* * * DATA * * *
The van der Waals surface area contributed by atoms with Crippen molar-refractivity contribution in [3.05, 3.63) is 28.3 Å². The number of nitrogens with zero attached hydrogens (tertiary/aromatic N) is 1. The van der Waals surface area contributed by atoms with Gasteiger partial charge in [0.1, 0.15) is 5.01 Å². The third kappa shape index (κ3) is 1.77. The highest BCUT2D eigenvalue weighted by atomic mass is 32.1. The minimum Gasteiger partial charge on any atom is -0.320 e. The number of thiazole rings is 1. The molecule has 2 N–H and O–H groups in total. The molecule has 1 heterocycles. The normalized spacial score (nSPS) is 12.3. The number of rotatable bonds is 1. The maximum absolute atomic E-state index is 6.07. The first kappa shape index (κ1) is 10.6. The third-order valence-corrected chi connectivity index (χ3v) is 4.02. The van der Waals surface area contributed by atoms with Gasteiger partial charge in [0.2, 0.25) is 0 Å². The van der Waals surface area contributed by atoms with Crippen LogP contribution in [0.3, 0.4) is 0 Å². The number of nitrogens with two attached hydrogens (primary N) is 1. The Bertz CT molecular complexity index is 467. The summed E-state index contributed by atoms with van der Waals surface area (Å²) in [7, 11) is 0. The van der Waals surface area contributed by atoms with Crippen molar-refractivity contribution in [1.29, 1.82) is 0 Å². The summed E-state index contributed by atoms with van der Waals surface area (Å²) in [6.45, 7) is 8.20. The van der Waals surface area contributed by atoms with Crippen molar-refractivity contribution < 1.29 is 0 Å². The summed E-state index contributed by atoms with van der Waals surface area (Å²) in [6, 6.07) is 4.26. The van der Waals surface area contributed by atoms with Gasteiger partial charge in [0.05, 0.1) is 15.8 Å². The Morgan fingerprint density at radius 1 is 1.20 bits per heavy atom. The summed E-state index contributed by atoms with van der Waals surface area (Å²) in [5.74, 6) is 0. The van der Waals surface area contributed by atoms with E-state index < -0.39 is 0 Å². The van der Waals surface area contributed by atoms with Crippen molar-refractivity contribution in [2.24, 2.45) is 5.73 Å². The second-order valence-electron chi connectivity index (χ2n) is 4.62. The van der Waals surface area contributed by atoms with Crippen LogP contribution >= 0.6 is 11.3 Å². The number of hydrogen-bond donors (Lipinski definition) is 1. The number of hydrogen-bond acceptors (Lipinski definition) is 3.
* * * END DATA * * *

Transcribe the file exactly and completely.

The van der Waals surface area contributed by atoms with Crippen molar-refractivity contribution in [3.05, 3.63) is 28.3 Å². The number of nitrogens with zero attached hydrogens (tertiary/aromatic N) is 1. The van der Waals surface area contributed by atoms with Gasteiger partial charge in [0.1, 0.15) is 5.01 Å². The third kappa shape index (κ3) is 1.77. The highest BCUT2D eigenvalue weighted by atomic mass is 32.1. The minimum Gasteiger partial charge on any atom is -0.320 e. The number of thiazole rings is 1. The molecule has 2 N–H and O–H groups in total. The molecule has 1 heterocycles. The normalized spacial score (nSPS) is 12.3. The number of rotatable bonds is 1. The maximum absolute atomic E-state index is 6.07. The first kappa shape index (κ1) is 10.6. The third-order valence-corrected chi connectivity index (χ3v) is 4.02. The van der Waals surface area contributed by atoms with Gasteiger partial charge in [0.2, 0.25) is 0 Å². The van der Waals surface area contributed by atoms with Crippen LogP contribution in [0.3, 0.4) is 0 Å². The number of nitrogens with two attached hydrogens (primary N) is 1. The Bertz CT molecular complexity index is 467. The summed E-state index contributed by atoms with van der Waals surface area (Å²) in [7, 11) is 0. The van der Waals surface area contributed by atoms with Crippen molar-refractivity contribution in [1.29, 1.82) is 0 Å². The summed E-state index contributed by atoms with van der Waals surface area (Å²) in [6.45, 7) is 8.20. The van der Waals surface area contributed by atoms with Crippen molar-refractivity contribution < 1.29 is 0 Å². The summed E-state index contributed by atoms with van der Waals surface area (Å²) in [6, 6.07) is 4.26. The van der Waals surface area contributed by atoms with Gasteiger partial charge in [0.05, 0.1) is 15.8 Å². The Morgan fingerprint density at radius 1 is 1.20 bits per heavy atom. The summed E-state index contributed by atoms with van der Waals surface area (Å²) in [5.74, 6) is 0. The van der Waals surface area contributed by atoms with E-state index < -0.39 is 0 Å². The van der Waals surface area contributed by atoms with Crippen molar-refractivity contribution in [2.24, 2.45) is 5.73 Å². The second-order valence-electron chi connectivity index (χ2n) is 4.62. The van der Waals surface area contributed by atoms with Crippen LogP contribution >= 0.6 is 11.3 Å². The number of hydrogen-bond donors (Lipinski definition) is 1. The number of hydrogen-bond acceptors (Lipinski definition) is 3.